Green-fluorescent proteins in Caribbean corals
Limnol. Oceanogr., 48(1_part_2), 2003, 402-411 | DOI: 10.4319/lo.2003.48.1_part_2.0402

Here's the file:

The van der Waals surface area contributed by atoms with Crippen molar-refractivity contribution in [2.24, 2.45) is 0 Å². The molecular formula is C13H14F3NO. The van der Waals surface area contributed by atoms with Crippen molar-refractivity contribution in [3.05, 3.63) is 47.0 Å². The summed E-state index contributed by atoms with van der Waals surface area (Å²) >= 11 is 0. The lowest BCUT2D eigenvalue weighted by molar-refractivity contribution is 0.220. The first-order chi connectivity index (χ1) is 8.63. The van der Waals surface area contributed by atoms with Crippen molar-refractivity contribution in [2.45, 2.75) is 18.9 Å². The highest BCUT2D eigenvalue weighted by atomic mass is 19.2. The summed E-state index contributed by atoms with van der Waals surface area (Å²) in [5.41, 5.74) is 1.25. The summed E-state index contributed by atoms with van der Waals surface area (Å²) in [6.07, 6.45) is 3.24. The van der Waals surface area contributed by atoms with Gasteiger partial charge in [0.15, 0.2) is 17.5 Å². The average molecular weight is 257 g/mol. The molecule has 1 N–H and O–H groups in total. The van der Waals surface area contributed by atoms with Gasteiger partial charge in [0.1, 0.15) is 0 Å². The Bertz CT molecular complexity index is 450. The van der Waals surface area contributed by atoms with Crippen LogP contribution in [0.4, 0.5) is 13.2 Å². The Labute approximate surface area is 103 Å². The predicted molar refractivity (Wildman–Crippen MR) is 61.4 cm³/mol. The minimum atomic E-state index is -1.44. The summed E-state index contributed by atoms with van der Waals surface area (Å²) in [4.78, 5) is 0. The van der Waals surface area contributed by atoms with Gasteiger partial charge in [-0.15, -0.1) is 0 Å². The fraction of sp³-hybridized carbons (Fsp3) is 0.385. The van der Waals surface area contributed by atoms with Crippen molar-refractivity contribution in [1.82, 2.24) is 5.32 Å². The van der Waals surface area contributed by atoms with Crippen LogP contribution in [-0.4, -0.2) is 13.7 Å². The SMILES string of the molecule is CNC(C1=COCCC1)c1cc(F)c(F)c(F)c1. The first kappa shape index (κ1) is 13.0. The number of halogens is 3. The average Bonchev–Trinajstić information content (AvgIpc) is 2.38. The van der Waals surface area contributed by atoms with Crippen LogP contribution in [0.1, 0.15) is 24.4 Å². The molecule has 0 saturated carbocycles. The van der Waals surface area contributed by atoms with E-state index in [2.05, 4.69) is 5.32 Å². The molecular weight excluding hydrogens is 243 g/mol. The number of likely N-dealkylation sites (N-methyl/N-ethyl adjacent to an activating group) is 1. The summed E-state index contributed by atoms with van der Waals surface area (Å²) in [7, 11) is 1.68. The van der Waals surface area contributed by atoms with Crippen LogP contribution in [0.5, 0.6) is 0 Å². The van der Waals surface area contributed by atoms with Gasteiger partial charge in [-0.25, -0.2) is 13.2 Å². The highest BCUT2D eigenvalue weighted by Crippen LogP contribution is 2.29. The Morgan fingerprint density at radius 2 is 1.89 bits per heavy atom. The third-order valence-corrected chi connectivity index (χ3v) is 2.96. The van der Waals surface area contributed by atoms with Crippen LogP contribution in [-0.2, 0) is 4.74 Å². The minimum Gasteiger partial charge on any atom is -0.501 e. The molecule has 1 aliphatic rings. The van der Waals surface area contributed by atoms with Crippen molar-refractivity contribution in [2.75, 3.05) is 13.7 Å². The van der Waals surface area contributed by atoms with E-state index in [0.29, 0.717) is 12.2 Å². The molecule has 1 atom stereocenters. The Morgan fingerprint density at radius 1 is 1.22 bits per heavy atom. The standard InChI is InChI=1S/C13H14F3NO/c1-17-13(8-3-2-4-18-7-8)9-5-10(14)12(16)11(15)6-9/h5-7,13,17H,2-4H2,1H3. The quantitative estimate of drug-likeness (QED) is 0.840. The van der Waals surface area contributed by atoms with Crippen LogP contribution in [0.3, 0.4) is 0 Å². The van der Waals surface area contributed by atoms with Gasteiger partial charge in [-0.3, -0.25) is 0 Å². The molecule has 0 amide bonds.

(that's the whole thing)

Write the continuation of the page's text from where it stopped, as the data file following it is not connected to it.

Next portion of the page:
ABSTRACT: Fluorescent pigments in several Indo-Pacific and Caribbean anthozoans have recently been identified as proteins related to the green-fluorescent protein (GFP) of the hydromedusa Aequorea victoria. Here we show that GFP is widely distributed in many Caribbean species. The fluorescence excitation and emission spectra for the pigment are similar to those reported elsewhere for coral and noncoral GFP and the fluorescence quantum yield is estimated to be 35%. Spectral and molecular characterization of the isolated protein clearly show it to be GFP, and laboratory and in situ fluorescence measurements and Western blot analysis show that it is widespread. Bathymetric studies of GFP content using Western blots for the ecologically important congeneric corals Montastraea faveolata and Montastraea cavernosa show that there is no significant correlation between depth and GFP concentration. Nucleotide sequence data of GFP from M. faveolata and M. cavernosa show 88.2% sequence homology with each other and 46.4% homology with A. victoria GFP, whereas the percent homology with A. victoria at the amino acid level was 31.1 and 28.4% for M. cavernosa and M. faveolata, respectively, and 82.7% with each other. Measurements of reflectance and of the excitation spectrum for chlorophyll fluorescence in GFP-containing corals indicate that GFP absorption, emission, and reflection have negligible impact on the level of solar radiation reaching the zooxanthellae and therefore play no role in coral photosynthesis by either addition or removal of photons.